Bohemund yelled and grabbed at his face, clawing at his bruised sockets. His brothers exploded into laughter, stopping their palfreys to take in the sight. Bohemund, barely able to see, took a swing at his tormentor. The Crook didn't even have to move in order for it to miss. The third son completely whiffed with his wide open right hook.

    It completely unbalanced him. And one of Bohemund's feet came out of its stirrup. He tumbled from his horse, his entire body pitching over one side. Don't worry, though, his other foot was still in its stirrup, and instead of just collapsing into the ground, Bohemund ate dirt, his head swinging into the earth and bouncing.

    When the dust settled, Bohemund was hanging off his horse, still attached to it. He had a hell of a headache, and both of his brothers were laughing heartily. They had to support each other to keep from falling, themselves. It was only funny until you lost an eye, then it was hilarious.

    The third prince spat out a little dirt and a few rocks. He hoped that none of it was his teeth.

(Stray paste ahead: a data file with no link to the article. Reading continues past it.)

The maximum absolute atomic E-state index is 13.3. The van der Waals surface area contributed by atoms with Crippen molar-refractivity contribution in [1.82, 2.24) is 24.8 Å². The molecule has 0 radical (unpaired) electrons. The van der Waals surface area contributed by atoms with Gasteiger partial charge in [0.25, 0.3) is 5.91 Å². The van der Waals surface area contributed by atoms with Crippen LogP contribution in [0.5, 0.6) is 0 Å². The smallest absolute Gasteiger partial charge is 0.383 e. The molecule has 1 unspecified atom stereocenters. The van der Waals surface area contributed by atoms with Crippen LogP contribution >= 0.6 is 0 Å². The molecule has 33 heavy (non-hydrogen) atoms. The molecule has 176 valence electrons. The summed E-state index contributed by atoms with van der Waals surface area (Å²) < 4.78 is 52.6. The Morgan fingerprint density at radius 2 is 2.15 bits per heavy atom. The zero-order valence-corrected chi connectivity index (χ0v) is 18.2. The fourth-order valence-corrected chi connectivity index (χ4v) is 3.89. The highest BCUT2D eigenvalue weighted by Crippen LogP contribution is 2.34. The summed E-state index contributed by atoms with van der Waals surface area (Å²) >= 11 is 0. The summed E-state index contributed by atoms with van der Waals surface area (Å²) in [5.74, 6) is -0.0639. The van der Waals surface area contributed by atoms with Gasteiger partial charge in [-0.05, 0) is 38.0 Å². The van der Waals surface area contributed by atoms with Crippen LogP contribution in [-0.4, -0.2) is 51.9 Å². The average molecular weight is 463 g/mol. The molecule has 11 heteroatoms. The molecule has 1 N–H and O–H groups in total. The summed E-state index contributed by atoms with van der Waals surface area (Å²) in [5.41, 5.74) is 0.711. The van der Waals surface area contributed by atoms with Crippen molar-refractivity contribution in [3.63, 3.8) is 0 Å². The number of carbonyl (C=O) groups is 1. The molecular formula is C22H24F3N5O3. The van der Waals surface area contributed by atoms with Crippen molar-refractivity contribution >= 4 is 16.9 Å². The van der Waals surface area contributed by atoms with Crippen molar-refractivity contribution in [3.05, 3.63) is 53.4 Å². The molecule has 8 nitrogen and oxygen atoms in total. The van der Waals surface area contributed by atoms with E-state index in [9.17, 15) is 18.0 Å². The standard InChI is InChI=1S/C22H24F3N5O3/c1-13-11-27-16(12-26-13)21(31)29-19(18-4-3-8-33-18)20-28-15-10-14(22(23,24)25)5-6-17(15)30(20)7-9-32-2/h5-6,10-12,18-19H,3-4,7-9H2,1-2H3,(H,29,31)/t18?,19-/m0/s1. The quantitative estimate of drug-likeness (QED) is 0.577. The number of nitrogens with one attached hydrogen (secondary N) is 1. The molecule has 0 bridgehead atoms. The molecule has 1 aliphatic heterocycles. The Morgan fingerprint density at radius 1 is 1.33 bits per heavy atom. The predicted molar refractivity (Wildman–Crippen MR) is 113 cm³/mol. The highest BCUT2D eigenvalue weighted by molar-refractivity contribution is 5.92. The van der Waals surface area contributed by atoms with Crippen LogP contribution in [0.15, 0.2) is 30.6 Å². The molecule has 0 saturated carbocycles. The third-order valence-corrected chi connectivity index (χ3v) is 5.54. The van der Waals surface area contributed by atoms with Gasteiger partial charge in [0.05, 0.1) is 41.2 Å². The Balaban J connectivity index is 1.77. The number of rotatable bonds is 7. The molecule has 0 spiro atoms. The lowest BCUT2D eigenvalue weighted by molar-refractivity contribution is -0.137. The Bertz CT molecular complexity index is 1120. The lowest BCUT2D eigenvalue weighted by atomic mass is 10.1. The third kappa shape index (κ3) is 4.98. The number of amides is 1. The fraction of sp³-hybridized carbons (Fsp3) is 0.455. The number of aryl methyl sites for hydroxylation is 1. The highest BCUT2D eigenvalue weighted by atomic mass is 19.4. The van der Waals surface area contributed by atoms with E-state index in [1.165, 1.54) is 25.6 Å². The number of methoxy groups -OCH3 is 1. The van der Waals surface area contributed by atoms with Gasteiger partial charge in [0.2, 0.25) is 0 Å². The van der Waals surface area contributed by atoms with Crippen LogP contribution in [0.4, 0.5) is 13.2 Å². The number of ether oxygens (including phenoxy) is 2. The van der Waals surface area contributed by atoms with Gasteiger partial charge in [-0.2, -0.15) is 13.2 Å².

“Come on, Bohemund,” said Tancred Redhand, “We need to get a move on. I'd hate for our staff to catch up to us. You want to talk about a whiney bunch of crybabies. They make you seem like Geoffrey the Great.”

    Bohemund just moaned. The Crook got down to help him up.

    Odo Ironside just laughed.
    • Love Love x 1
  2. At his birth Eudocia had labored for hours; the pains had began early in the evening, while she had been pouring over a map of Descen. How many midwives had assisted? Five? Six? Ten? She could not tell. It was all a blur of pain, blood and spitting leather straps until, at the break of dawn, he screamed his way into the world.